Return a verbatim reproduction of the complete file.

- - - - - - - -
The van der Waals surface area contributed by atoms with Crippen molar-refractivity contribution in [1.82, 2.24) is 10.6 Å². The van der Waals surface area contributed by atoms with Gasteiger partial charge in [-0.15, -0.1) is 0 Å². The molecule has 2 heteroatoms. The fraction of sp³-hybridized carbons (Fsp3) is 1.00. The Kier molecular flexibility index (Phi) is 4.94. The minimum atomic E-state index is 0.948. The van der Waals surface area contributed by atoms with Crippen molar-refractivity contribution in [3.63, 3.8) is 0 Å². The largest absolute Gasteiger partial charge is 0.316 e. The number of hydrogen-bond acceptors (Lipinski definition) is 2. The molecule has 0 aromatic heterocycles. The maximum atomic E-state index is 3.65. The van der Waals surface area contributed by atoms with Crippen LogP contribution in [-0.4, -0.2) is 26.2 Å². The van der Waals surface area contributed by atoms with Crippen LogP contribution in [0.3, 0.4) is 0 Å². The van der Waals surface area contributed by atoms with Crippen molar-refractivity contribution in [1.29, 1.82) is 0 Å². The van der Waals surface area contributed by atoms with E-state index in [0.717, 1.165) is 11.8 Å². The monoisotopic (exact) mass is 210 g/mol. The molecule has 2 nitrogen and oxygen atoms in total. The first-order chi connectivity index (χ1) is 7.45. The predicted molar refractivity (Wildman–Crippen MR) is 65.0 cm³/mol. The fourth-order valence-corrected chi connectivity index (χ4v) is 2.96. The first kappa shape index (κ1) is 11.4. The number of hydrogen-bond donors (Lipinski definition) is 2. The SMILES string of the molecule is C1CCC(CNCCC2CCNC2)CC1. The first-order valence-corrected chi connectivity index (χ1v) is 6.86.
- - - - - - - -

The van der Waals surface area contributed by atoms with Crippen molar-refractivity contribution in [1.82, 2.24) is 10.6 Å². The van der Waals surface area contributed by atoms with Gasteiger partial charge in [-0.15, -0.1) is 0 Å². The molecule has 2 heteroatoms. The fraction of sp³-hybridized carbons (Fsp3) is 1.00. The Kier molecular flexibility index (Phi) is 4.94. The minimum atomic E-state index is 0.948. The van der Waals surface area contributed by atoms with Crippen molar-refractivity contribution in [3.63, 3.8) is 0 Å². The largest absolute Gasteiger partial charge is 0.316 e. The number of hydrogen-bond acceptors (Lipinski definition) is 2. The molecule has 0 aromatic heterocycles. The maximum atomic E-state index is 3.65. The van der Waals surface area contributed by atoms with Crippen LogP contribution in [-0.4, -0.2) is 26.2 Å². The van der Waals surface area contributed by atoms with Crippen LogP contribution in [0.3, 0.4) is 0 Å². The van der Waals surface area contributed by atoms with Crippen molar-refractivity contribution in [1.29, 1.82) is 0 Å². The van der Waals surface area contributed by atoms with E-state index in [0.717, 1.165) is 11.8 Å². The monoisotopic (exact) mass is 210 g/mol. The molecule has 2 nitrogen and oxygen atoms in total. The first-order chi connectivity index (χ1) is 7.45. The predicted molar refractivity (Wildman–Crippen MR) is 65.0 cm³/mol. The fourth-order valence-corrected chi connectivity index (χ4v) is 2.96. The first kappa shape index (κ1) is 11.4. The number of hydrogen-bond donors (Lipinski definition) is 2. The SMILES string of the molecule is C1CCC(CNCCC2CCNC2)CC1. The first-order valence-corrected chi connectivity index (χ1v) is 6.86.